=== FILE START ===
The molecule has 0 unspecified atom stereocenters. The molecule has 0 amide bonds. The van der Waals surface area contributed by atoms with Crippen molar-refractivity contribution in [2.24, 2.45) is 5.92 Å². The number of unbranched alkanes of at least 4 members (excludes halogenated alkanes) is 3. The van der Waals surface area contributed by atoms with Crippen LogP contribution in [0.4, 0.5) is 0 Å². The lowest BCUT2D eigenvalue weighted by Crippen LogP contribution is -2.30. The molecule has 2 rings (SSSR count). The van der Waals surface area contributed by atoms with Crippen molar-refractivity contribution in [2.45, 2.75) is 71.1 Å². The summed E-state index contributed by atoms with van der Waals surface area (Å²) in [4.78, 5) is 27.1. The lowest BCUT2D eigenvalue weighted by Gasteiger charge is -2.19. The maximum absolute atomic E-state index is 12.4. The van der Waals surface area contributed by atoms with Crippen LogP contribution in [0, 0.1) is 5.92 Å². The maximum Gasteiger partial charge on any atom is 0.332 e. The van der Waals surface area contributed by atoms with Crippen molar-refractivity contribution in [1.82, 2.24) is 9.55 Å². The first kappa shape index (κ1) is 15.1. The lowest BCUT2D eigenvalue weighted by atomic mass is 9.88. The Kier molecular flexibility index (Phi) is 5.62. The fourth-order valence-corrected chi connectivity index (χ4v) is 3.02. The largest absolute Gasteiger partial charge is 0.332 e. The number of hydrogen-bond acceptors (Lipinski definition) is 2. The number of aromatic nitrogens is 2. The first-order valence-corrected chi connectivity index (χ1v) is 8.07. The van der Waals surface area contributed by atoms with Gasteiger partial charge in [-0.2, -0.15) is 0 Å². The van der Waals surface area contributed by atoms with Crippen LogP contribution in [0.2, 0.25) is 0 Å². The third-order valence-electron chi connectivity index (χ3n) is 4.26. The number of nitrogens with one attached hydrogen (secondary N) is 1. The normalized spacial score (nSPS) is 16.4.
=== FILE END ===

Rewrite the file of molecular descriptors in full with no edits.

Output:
The molecule has 0 unspecified atom stereocenters. The molecule has 0 amide bonds. The van der Waals surface area contributed by atoms with Crippen molar-refractivity contribution in [2.24, 2.45) is 5.92 Å². The number of unbranched alkanes of at least 4 members (excludes halogenated alkanes) is 3. The van der Waals surface area contributed by atoms with Crippen LogP contribution in [0.4, 0.5) is 0 Å². The lowest BCUT2D eigenvalue weighted by Crippen LogP contribution is -2.30. The molecule has 2 rings (SSSR count). The van der Waals surface area contributed by atoms with Crippen molar-refractivity contribution in [2.45, 2.75) is 71.1 Å². The summed E-state index contributed by atoms with van der Waals surface area (Å²) in [4.78, 5) is 27.1. The lowest BCUT2D eigenvalue weighted by Gasteiger charge is -2.19. The maximum absolute atomic E-state index is 12.4. The van der Waals surface area contributed by atoms with Crippen LogP contribution in [0, 0.1) is 5.92 Å². The maximum Gasteiger partial charge on any atom is 0.332 e. The van der Waals surface area contributed by atoms with Crippen molar-refractivity contribution in [1.82, 2.24) is 9.55 Å². The first kappa shape index (κ1) is 15.1. The lowest BCUT2D eigenvalue weighted by atomic mass is 9.88. The Kier molecular flexibility index (Phi) is 5.62. The fourth-order valence-corrected chi connectivity index (χ4v) is 3.02. The largest absolute Gasteiger partial charge is 0.332 e. The number of hydrogen-bond acceptors (Lipinski definition) is 2. The number of aromatic nitrogens is 2. The first-order valence-corrected chi connectivity index (χ1v) is 8.07. The van der Waals surface area contributed by atoms with Gasteiger partial charge in [-0.2, -0.15) is 0 Å². The van der Waals surface area contributed by atoms with Crippen LogP contribution in [0.2, 0.25) is 0 Å². The third-order valence-electron chi connectivity index (χ3n) is 4.26. The number of nitrogens with one attached hydrogen (secondary N) is 1. The normalized spacial score (nSPS) is 16.4.